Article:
Are you guilty of being less than impeccable with your word? How do you overcome the habits of a lifetime? Have you ever read The Four Agreements? If so, what was the most powerful lesson you learned from it?   

Sunday, May 8, 2011

We Are Worthy

       


It's been a strange week-end.

I will spare you the details, but a bad date, a mild case of food poisoning, and Mother's Day were involved.

And it hit me like a ton of bricks that I am my own worst enemy.

I am still processing all the data; I haven't quite figured out what it all means.

But there's one thing I know for for sure.

The Universe is trying to tell me a thing or two about where my priorities should be.
  • My family.
  • My physical health.
  • My work.
Period.

And where work is involved, I've got to figure out a better way. The "tripod" of music teaching/beading/writing is wearing me out, yet I seem to get farther and farther behind as the months go by. I can't work any harder so I've got to work smarter.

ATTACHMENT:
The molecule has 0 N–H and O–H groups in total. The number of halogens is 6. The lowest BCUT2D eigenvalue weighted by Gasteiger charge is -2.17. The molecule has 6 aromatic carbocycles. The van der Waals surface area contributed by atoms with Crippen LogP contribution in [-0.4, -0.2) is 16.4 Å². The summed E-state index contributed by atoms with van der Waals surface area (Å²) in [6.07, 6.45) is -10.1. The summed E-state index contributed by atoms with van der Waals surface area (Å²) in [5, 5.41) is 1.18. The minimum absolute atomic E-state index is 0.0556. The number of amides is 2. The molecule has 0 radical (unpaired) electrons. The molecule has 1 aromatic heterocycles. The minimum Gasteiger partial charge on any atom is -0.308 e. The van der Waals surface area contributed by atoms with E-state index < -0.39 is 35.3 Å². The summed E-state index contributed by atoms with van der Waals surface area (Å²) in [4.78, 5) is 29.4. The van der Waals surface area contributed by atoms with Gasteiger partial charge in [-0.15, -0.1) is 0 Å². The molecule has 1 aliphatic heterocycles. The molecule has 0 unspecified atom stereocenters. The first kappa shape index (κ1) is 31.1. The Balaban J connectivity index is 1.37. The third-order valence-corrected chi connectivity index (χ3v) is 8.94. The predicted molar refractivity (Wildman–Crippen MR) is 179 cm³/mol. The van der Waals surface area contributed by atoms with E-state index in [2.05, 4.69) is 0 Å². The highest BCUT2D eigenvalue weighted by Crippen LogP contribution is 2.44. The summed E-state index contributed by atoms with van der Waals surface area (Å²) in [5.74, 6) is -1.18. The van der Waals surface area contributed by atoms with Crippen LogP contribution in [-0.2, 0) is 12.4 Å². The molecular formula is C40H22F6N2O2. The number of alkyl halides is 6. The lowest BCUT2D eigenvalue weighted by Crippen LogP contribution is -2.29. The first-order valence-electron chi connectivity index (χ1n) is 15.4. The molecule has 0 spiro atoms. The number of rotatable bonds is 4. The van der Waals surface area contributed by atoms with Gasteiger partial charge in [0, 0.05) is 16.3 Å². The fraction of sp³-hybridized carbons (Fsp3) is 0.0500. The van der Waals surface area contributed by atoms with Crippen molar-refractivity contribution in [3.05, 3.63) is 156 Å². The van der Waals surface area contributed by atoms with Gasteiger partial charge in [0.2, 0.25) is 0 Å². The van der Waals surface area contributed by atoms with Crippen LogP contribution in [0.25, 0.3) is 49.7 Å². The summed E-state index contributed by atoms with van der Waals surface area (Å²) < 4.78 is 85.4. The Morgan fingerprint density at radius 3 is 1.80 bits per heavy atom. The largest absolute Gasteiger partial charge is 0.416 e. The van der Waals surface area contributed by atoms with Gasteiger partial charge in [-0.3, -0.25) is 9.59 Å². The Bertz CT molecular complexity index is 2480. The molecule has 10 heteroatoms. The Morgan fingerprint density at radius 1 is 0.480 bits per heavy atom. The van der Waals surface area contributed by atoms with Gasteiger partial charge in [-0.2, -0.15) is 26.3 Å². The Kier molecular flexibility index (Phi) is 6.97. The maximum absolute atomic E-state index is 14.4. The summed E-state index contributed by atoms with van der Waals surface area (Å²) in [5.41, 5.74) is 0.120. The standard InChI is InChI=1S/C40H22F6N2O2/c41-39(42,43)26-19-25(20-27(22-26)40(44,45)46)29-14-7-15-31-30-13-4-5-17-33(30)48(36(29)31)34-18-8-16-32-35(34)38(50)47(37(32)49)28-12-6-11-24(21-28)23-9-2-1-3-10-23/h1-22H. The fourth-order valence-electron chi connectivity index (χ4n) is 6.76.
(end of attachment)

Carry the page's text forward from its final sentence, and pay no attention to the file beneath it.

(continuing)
Because the only person I can count on to take care of me is me.

I have some great ideas that I must make time to explore. While I'm at it, I need to learn how to ask for help when I need it. 

And I need to purge my life of toxins - negative people, time wasters, chemicals.

Because they are sucking the life out of me and I need all that energy for JOY.

Danielle LaPorte posted a great article several months ago which included a declaration of deserving. I copied it down and intend to spend some time mulling it over.

Because I want what I want, I deserve to have it, and SO DO YOU.

Let's stop it with the self-sabotage. And claim all the good things that are there for the taking.

# # #

A bit of housekeeping:

I added 1217 words to my revision today, for a total of 10,794. Fellow ROW80'ers, how are you coming along on your WIP's?

And our online book discussion of To Kill A Mockingbird is scheduled to begin Friday. Who is with me?

Thursday, May 5, 2011

Those Who Can, Teach


It's a cliche, but often teachers learn as much from their students as their students learn from them.

And although this post starts with music education, it ends with writing, and it's really about life, so I hope you will bear with me until the end.